BERKELEY, California – On a recent Wednesday night, in a home to only undocumented students, an unusual meeting is taking place.
Inside the house, that has been dubbed the "House without Borders",
10 students gather in a circle, speaking Spanglish.
When the roommates first began meeting three years ago, they discussed homework and basic rules for living together. But things started to change in the middle of 2015, when one of them, Oscar Alvarez, first saw a psychologist for depression. He realized the long silences among his roommates spoke volumes.
He began to ask his roommates questions – “Are you depressed? Do you want to run away and go home? Do you feel alone?” – and learned they felt the same way he did.
“We can talk about this,” he told them.
I first interviewed Alvarez, now 21, a year ago, when he told me about the then-unnamed house. Through him, I met his roommates and a dozen University of California at Berkeley students who also opened up to tell me their stories about the challenges of being undocumented.
Some 400 of Berkeley’s 36,000 students are part of an Undocumented Students Program (USP), which offers undocumented undergraduates on campus academic counseling, legal support and financial aid. They can access education as part of the government’s Deferred Action for Childhood Arrivals (DACA) policy, a benefit that protects from deportation about 1.2 million young undocumented immigrants who entered the United States as children.
Many of the students I interviewed reported that the last few months have been exceptionally “toxic” on campus. A number of students explicitly asked not to be included in this article, citing a “xenophobic” and “negative atmosphere” due to the presidential election.
“The beginning of the semester was particularly draining,” Alvarez says. He sits on his bed in one of the old, wooden house’s three rooms.
Oscar was born in Puebla, Mexico, but came to the United States when he was two, along with his mother, younger brother and older sister. Today, he has no memories of his homeland. His identity as an undocumented immigrant never affected him until he was applying for college. “They told me: you don’t have social security? Then you can’t apply for any loans or scholarships. That’s when it began to hit me – hard.”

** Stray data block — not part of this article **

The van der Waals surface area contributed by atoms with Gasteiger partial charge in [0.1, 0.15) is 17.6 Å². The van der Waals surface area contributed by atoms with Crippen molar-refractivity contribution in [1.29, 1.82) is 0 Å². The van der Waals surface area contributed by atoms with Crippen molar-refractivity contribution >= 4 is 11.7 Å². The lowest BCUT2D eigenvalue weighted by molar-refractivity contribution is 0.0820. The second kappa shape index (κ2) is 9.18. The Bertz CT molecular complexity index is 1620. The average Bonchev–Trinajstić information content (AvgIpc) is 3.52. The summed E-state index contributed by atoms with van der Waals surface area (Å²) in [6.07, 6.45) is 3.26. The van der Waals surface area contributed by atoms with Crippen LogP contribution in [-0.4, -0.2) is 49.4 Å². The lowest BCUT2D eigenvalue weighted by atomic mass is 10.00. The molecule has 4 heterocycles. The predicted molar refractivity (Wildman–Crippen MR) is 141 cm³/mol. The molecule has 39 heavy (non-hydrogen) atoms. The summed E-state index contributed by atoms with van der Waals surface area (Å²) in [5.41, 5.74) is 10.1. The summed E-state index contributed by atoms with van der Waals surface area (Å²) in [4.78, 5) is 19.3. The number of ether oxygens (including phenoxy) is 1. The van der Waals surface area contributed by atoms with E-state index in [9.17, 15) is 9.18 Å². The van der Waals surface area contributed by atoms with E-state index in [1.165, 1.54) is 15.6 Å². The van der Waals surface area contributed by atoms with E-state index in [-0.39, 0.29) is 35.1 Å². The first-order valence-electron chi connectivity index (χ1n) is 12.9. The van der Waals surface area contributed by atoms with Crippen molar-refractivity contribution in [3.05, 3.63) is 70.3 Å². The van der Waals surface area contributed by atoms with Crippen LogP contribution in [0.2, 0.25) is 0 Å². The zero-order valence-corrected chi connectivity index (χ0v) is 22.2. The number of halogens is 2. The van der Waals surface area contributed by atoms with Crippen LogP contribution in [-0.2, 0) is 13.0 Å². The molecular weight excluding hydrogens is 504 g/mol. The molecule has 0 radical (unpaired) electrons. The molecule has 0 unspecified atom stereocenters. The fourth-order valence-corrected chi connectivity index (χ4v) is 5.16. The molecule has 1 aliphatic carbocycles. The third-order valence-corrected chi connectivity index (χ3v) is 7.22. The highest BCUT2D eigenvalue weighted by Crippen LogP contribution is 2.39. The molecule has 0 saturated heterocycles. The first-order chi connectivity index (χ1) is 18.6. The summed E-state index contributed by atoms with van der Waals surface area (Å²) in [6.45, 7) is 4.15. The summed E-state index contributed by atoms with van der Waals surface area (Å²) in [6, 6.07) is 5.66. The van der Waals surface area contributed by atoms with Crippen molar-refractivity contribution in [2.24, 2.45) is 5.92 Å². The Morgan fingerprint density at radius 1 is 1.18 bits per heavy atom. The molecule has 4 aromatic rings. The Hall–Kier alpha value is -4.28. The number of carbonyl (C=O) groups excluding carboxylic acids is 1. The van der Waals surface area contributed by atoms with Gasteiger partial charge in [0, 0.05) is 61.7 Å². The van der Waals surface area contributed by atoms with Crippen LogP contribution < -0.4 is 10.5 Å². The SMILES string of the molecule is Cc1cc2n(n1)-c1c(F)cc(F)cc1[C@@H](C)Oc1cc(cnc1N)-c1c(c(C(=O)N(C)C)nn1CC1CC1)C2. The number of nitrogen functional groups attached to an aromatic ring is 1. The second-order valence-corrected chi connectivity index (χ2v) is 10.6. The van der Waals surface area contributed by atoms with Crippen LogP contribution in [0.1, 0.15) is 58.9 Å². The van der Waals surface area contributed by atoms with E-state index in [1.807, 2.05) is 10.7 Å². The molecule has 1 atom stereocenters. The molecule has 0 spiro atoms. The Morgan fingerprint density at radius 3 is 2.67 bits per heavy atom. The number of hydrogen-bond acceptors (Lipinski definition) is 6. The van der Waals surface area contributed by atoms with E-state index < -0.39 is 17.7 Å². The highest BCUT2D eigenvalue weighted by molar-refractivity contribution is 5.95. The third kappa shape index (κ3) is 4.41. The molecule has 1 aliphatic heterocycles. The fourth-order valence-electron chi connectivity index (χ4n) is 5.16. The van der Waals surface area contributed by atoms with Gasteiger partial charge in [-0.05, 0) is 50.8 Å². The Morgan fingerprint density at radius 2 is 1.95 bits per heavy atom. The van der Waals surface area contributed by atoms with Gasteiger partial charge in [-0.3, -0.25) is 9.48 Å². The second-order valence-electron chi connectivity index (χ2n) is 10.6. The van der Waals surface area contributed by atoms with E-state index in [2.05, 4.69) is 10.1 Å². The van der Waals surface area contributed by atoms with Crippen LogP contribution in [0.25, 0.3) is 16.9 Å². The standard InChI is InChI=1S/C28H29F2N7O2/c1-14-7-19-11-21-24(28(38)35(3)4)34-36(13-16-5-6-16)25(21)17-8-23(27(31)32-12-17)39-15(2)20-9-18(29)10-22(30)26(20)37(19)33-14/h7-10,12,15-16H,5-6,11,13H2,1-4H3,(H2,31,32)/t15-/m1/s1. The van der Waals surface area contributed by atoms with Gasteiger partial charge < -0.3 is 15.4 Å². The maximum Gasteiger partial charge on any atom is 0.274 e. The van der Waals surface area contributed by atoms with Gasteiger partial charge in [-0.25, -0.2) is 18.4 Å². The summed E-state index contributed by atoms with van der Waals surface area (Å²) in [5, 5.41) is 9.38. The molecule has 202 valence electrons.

Now he is in his fourth year studying Educational Policy at Berkeley. His emotional rollercoaster has intensified because of Trump’s immigration proposals. Yes, “the crazy wall idea” worries him, he says. But his biggest fear is Trump’s threat to deport 11 million undocumented immigrants – like him.
“There is a lot of bullying on campus because of political tensions,” he says. “This makes a lot of kids tired, mentally and emotionally.”
A Cardboard Wall
Juan Prieto, a Berkeley student and USP’s social media coordinator, remembers the days following a cruel experiment by conservative activist James O’Keefe in early September. On campus, O’Keefe built a cardboard brick wall next to a paper cutout of Donald Trump, as part of his Veritas Action Fund project, in which he films undercover videos to spread radical ideas or to expose “the lies” of the Democratic Party.
The experiment sparked its own protest as dozens of students linked arms and chanted “undocumented and unafraid!”
Prieto, who is an activist for immigration rights, was there.
“For the first time, I was scared of saying I was undocumented,” Prieto says during an interview at Milano Cafe, a common hang-out for students. “After that, for three days, I didn’t leave my room.”
“They shouted all sorts of insults at us: illegals, thieves, that we didn’t belong here.”
He began to miss essay deadlines and took to frequently calling his parents, who live in El Centro, California, near the border. He told them about his fears.
The bullying happened online, too, where more vocal students received threats and vulgar messages. Thanks for telling me you’re illegal. I’m going to find you, one read.
The USP received threatening messages, including one that demanded a list of names of all the undocumented students at Berkeley so that they could be reported to the U.S. Immigration and Customs Enforcement (ICE).
“It’s still difficult for me to go to class. Everything seems irrelevant because there are bigger things happening [with the election],” Prieto says. “It is a burden that whoever wins, we still don’t have any guarantees. Obama made many promises, too, but he deported three million people.”
Today, these memories resurface in “Healing Circles.” Diana Peña, the USP’s psychologist here, began to facilitate the sessions in response to aggressions on campus. Some 20 students meet to discuss discrimination and how to confront it.